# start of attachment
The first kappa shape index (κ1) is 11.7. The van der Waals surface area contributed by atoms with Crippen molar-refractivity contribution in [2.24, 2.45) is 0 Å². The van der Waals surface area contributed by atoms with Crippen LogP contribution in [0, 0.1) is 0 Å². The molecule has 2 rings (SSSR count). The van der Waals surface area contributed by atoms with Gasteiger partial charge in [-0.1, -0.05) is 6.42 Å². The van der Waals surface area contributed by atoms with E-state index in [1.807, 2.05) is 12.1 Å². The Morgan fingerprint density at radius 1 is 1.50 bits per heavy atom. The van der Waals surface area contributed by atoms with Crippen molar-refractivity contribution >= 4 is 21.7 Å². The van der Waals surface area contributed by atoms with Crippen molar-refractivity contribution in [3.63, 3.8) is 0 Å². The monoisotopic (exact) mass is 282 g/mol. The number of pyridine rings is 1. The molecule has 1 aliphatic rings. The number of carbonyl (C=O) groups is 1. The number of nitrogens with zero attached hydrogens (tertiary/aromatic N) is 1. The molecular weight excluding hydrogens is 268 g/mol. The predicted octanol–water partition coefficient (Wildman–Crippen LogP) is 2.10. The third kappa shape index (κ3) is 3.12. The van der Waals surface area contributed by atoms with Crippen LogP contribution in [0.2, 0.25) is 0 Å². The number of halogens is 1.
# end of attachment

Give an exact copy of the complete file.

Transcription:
The first kappa shape index (κ1) is 11.7. The van der Waals surface area contributed by atoms with Crippen molar-refractivity contribution in [2.24, 2.45) is 0 Å². The van der Waals surface area contributed by atoms with Crippen LogP contribution in [0, 0.1) is 0 Å². The molecule has 2 rings (SSSR count). The van der Waals surface area contributed by atoms with Gasteiger partial charge in [-0.1, -0.05) is 6.42 Å². The van der Waals surface area contributed by atoms with E-state index in [1.807, 2.05) is 12.1 Å². The Morgan fingerprint density at radius 1 is 1.50 bits per heavy atom. The van der Waals surface area contributed by atoms with Crippen molar-refractivity contribution >= 4 is 21.7 Å². The van der Waals surface area contributed by atoms with Crippen molar-refractivity contribution in [3.63, 3.8) is 0 Å². The monoisotopic (exact) mass is 282 g/mol. The number of pyridine rings is 1. The molecule has 1 aliphatic rings. The number of carbonyl (C=O) groups is 1. The number of nitrogens with zero attached hydrogens (tertiary/aromatic N) is 1. The molecular weight excluding hydrogens is 268 g/mol. The predicted octanol–water partition coefficient (Wildman–Crippen LogP) is 2.10. The third kappa shape index (κ3) is 3.12. The van der Waals surface area contributed by atoms with Crippen LogP contribution in [0.2, 0.25) is 0 Å². The number of halogens is 1.